Taking cough medicine
Humidifying the air
Drinking more fluids
Taking pain relievers and fever reducers, such as acetaminophen
Don't use antihistamines. They dry up the secretions and can make the cough worse.
Acute bronchitis can get worse and progress to chronic bronchitis or pneumonia. If this happens, a different treatment may be needed.
Acute bronchitis can’t always be prevented. But there are things you can do to lower your risk for acute bronchitis:
Wash your hands often with soap and clean water for at least 20 seconds. Or use hand sanitizer with at least 60% alcohol.
Stay away from others who are sick.
If you smoke, quit. Ask your healthcare provider for help. They may be able to suggest medicines or other resources.
Stay up-to-date on vaccines, as recommended by your healthcare provider:
Flu vaccine. Getting a flu shot every year can help prevent both the flu and pneumonia.
Pneumococcal vaccine. The pneumococcal shot can protect you from a common form of bacterial pneumonia. Anyone can get pneumococcal disease. But those at the highest risk are children younger than age 2, adults ages 65 and older, people with certain health conditions, and smokers. There are different types of pneumococcal vaccines. Talk with your healthcare provider and your child’s provider about the pneumococcal vaccine. The CDC recommends the vaccine for all children younger than 5 years old, all adults age 65 or older, and certain other people who are at high risk for complications.
Most often, bronchitis goes away on its own. If your symptoms get worse or don’t get better over time, call your healthcare provider.
Bronchitis is inflammation of the breathing tubes. These airways are called bronchi. There are several different types of bronchitis. The 2 most common are acute and chronic.
Acute bronchitis is often caused by the same viruses that cause colds and the flu. It may also be caused by a bacterial infection. Or by physical or chemical agents that are breathed into the lungs.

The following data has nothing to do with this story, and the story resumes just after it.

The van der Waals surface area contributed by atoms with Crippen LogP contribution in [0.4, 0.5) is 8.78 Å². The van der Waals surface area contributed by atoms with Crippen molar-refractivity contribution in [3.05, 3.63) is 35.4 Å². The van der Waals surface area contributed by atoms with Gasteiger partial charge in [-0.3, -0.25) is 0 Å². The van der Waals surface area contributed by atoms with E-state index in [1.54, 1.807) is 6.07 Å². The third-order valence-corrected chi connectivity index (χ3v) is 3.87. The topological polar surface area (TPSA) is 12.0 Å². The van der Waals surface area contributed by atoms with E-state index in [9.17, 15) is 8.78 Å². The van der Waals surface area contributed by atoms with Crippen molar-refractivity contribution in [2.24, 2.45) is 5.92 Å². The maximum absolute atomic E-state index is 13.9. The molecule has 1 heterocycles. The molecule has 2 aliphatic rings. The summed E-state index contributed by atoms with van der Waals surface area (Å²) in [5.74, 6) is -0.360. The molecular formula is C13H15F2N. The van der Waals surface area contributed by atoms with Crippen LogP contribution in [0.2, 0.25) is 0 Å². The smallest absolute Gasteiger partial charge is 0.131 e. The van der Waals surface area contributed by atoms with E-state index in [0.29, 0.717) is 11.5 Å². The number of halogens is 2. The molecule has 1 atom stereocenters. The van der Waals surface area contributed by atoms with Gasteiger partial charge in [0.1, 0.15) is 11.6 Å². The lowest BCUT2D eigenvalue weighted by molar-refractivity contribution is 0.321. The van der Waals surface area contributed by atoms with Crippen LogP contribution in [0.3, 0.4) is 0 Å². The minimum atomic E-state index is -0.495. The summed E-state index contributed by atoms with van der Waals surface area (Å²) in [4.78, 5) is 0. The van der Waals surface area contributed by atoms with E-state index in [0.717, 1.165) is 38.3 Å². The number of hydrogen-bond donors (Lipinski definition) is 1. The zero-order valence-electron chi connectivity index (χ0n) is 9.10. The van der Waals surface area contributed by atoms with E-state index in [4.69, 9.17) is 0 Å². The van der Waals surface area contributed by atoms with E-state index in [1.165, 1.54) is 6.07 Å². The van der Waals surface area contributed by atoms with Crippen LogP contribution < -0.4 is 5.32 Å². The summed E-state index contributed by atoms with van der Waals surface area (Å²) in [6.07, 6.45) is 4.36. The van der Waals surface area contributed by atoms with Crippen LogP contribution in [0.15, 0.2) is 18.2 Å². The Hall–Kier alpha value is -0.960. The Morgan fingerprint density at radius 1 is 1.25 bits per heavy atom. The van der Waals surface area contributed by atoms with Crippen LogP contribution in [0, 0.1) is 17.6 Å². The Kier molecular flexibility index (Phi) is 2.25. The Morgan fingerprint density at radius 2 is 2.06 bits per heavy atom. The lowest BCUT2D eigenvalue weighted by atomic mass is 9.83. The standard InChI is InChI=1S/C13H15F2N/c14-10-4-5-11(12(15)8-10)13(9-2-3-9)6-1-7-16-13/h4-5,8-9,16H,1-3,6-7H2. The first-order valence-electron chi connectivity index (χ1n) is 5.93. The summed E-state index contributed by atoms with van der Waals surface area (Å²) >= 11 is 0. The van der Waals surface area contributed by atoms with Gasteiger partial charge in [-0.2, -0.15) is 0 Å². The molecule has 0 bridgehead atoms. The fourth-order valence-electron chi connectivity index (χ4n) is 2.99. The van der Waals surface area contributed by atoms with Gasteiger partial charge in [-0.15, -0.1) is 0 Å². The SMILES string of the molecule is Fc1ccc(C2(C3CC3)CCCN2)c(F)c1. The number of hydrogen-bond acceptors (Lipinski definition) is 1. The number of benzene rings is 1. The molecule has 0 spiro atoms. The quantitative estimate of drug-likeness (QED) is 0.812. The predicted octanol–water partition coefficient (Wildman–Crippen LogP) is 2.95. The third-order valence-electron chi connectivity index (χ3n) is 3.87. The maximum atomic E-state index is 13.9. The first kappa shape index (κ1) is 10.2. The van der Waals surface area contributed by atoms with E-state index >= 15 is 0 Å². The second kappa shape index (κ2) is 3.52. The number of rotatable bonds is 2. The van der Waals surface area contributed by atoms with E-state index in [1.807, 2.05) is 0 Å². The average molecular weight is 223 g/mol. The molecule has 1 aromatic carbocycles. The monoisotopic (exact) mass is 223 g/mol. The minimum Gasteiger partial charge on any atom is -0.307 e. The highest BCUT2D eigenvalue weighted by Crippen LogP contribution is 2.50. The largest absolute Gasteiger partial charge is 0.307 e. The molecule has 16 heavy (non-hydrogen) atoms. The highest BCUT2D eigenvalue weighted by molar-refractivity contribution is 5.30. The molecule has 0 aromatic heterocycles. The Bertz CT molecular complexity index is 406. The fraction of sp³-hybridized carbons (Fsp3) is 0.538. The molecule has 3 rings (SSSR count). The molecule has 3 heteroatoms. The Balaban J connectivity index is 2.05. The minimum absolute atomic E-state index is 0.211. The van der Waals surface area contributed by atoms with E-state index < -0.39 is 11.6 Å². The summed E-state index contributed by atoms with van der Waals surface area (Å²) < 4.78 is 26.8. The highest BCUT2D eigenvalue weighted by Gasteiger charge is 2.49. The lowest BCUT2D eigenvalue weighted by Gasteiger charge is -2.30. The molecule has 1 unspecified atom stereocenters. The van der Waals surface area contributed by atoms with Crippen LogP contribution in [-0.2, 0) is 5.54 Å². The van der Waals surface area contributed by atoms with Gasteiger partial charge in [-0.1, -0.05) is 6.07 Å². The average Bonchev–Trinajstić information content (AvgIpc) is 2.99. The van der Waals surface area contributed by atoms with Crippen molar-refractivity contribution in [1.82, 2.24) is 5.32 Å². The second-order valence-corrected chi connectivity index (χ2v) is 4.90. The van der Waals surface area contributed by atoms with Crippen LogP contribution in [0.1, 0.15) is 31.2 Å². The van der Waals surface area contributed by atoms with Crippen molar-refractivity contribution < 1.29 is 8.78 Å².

The most common symptoms for acute bronchitis include cough, chest soreness, runny nose, feeling tired and achy, headache, chills, slight fever, and sore throat.
Healthcare providers can often diagnose acute bronchitis by taking a health history and doing a physical exam. Blood tests, breathing tests, and imaging tests may also be used.
In most cases, antibiotics are not needed to treat acute bronchitis. If it progresses to pneumonia, then antibiotics may be needed. Treatment is aimed at managing the symptoms.
Tips to help you get the most from a visit to your healthcare provider:
Know the reason for your visit and what you want to happen.
Before your visit, write down questions you want answered.
Bring someone with you to help you ask questions and remember what your healthcare provider tells you.
At the visit, write down the name of a new diagnosis and any new medicines, treatments, or tests. Also write down any new instructions your healthcare provider gives you.
Know why a new medicine or treatment is prescribed and how it will help you. Also know what the side effects are.
Ask if your condition can be treated in other ways.
Know why a test or procedure is recommended and what the results could mean.
Know what to expect if you do not take the medicine or have the test or procedure.
If you have a follow-up appointment, write down the date, time, and purpose for that visit.
Know how you can contact your healthcare provider if you have questions.
The purpose of this study was to quantify and describe the amount of waste generated by an Emergency Department, identify deviations from waste policy and explore areas for waste reduction.